Unique channeling device used to relieve severe chest pain and treat heart disease tested at Rush-Presbyterian-St. Luke's Medical center

January 18, 2000

Today, Fred May, a 67-year old Evansville, Ind. man, is among the first patients in the United States to receive a unique, non-surgical treatment for severe coronary artery heart disease at Rush-Presbyterian-St. Luke's Medical Center in Chicago.

The catheterization procedure, called percutaneous myocardial channeling (PMC) seeks to stimulate blood flow in the heart to relieve pain from angina by creating channels in the inner wall of the heart. These channels, it is thought, promote the growth of new blood vessels (a process known as angiogenesis) to improve blood supply to heart tissues in need of nourishment. Dr. Gary L. Schaer, director of the cardiac catheterization laboratory at the Rush Heart Institute and interventional cardiologist Dr. Jeffrey Snell, will perform the procedure as part of a Phase I clinical trial to determine the safety of this new procedure. Rush is one of only five medical centers in the U.S. and the only Chicago area medical center participating in the trial. May is the fourth patient treated in the clinical trial at Rush. As part of this Phase I study, Rush will treat six patients.

Myocardial channeling, developed by AngioTrax of Sunnyvale, Calif., involves threading a catheter with a rotating surgical blade attached at the end through the patient's femoral artery. While guided by an angiographic mapping technique, the cardiologist uses the device to create 15 to 20 channels in the heart muscle. The entire procedure takes approximately 90 minutes, can be done under local anesthesia, and does not involve surgery. Most patients will go home the next day and some may eventually be discharged the day of the procedure, according to Schaer. This contrasts with a four to five day hospital stay for surgery.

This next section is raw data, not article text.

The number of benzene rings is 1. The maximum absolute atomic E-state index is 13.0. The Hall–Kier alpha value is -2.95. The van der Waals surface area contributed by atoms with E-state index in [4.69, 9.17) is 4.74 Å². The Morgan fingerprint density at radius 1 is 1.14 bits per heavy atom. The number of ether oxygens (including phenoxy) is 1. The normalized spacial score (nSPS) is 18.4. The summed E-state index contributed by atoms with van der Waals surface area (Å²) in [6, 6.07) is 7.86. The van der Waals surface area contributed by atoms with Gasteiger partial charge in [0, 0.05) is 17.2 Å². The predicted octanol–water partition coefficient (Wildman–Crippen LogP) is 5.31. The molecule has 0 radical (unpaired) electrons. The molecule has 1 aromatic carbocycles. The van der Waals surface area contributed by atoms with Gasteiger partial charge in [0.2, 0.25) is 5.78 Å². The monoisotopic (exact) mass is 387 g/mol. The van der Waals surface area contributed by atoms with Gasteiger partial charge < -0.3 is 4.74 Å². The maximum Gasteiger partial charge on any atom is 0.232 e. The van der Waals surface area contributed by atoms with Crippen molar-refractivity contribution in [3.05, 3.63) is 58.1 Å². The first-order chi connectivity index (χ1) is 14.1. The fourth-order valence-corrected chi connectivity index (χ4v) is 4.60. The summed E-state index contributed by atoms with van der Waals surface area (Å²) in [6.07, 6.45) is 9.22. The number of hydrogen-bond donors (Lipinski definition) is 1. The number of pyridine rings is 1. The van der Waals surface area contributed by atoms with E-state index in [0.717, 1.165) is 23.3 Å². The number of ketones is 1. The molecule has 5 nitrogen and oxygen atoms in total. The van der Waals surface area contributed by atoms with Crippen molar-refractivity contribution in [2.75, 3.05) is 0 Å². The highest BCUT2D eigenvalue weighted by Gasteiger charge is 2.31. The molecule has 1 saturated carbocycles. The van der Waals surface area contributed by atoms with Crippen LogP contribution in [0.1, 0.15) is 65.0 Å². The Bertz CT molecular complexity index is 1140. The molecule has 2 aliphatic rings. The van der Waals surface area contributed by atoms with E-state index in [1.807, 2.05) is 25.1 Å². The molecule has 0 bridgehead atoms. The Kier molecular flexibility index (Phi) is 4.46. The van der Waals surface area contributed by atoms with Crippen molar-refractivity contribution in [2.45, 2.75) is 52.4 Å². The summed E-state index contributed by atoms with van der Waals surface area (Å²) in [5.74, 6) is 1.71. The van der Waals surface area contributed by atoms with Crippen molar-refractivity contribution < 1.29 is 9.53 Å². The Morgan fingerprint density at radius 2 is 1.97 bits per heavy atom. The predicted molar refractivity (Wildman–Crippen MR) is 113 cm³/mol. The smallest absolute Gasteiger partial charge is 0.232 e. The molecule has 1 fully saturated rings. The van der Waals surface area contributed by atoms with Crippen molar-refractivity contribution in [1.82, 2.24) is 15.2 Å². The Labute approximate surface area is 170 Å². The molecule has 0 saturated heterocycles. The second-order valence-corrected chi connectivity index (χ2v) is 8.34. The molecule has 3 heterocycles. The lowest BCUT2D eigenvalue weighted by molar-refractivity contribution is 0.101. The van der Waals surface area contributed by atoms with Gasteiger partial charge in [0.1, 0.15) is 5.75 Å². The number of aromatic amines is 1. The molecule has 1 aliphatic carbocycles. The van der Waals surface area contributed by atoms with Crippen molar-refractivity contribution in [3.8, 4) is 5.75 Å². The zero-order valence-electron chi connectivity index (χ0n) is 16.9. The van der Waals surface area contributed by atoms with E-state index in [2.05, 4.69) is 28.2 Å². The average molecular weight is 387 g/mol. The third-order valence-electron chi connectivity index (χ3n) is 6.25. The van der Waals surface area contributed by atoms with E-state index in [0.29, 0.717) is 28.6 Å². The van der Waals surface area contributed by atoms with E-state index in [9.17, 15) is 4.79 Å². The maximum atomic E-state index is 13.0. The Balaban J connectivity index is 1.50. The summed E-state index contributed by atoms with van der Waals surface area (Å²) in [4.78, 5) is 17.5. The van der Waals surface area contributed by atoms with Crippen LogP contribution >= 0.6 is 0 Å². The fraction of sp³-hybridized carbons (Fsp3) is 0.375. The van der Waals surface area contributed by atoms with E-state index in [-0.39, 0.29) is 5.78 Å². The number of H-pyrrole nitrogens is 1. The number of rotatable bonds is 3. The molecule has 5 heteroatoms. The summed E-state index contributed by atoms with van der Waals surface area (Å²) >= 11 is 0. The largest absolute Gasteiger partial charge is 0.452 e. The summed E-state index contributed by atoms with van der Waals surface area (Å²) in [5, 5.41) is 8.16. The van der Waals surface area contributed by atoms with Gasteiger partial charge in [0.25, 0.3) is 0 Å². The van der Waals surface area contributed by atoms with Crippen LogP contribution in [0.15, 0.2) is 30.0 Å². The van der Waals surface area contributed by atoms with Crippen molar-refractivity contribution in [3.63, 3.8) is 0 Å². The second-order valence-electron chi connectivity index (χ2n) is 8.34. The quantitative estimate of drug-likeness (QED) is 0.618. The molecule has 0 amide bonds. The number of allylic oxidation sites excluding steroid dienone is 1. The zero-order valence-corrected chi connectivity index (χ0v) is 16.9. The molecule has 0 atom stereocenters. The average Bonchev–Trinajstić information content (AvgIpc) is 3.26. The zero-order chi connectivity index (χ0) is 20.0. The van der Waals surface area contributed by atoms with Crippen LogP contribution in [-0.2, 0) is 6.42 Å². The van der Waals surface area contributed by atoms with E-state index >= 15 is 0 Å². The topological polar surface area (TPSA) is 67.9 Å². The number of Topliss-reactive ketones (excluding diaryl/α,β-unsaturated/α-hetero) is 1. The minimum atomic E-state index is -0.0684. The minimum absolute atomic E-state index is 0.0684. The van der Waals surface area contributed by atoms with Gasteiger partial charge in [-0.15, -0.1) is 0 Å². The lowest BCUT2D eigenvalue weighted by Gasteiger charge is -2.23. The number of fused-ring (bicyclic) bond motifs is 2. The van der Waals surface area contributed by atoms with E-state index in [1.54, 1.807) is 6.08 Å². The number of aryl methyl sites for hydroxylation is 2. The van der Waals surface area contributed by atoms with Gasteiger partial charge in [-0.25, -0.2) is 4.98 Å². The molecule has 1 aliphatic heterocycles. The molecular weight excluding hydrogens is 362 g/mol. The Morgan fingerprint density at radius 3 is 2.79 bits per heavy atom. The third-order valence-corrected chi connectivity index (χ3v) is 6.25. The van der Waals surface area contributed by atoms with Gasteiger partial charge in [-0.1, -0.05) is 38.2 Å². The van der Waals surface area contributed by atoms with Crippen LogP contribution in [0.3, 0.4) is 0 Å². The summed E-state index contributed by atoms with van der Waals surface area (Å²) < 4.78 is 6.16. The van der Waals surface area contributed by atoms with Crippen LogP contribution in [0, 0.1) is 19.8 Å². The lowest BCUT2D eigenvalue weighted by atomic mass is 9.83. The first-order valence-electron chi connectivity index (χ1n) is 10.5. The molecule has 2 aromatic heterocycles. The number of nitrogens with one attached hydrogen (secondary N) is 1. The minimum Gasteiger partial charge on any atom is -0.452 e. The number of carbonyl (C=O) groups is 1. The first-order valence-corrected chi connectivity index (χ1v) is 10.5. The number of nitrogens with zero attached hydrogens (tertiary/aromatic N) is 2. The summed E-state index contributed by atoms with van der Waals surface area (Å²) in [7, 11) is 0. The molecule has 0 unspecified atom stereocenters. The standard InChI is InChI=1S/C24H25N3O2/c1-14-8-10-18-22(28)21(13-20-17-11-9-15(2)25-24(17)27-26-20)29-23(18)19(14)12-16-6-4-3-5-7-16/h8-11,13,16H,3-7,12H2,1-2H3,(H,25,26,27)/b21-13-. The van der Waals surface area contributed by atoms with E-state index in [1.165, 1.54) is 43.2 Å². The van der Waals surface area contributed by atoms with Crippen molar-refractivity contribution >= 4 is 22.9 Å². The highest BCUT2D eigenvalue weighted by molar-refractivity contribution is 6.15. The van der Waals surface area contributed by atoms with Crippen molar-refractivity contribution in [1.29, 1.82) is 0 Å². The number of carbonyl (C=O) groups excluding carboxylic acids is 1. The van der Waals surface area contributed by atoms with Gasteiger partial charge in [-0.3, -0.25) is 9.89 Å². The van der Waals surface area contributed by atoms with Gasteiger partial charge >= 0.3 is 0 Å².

Rush has developed special expertise in treating end-stage coronary artery disease. In 1995, Rush was one of the only Chicago-based medical centers to participate in a clinical trial on transmyocardial revascularization. In 1999, Rush was among the handful of elite medical centers to begin using gene therapy injections for heart disease.

"If successful, myocardial channeling will add to our repertoire of therapies we can offer patients who are suffering from severe chest pain," said Dr. Schaer. An added benefit of AngioTrax device is that the cardiologist can preserve samples of the heart tissue for further study. Each year, approximately 80,000 Americans develop severe coronary artery disease that cannot be treated by conventional techniques, including bypass surgery or angioplasty. More than 7 million suffer from chest pain due to coronary artery disease.
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Rush-Presbyterian-St. Luke's Medical Center includes the 809-bed Presbyterian-St. Luke's Hospital; 154-bed Johnston R. Bowman Health Center for the Elderly; Rush University (Rush Medical College, College of Nursing, College of Health Sciences and Graduate College); and seven Rush Institutes providing diagnosis, treatment and research into leading health problems. The medical center is the tertiary hub of the Rush System for Health, a comprehensive healthcare system capable of serving about three million people through its outpatient facilities and eight member hospitals.

Rush University Medical Center

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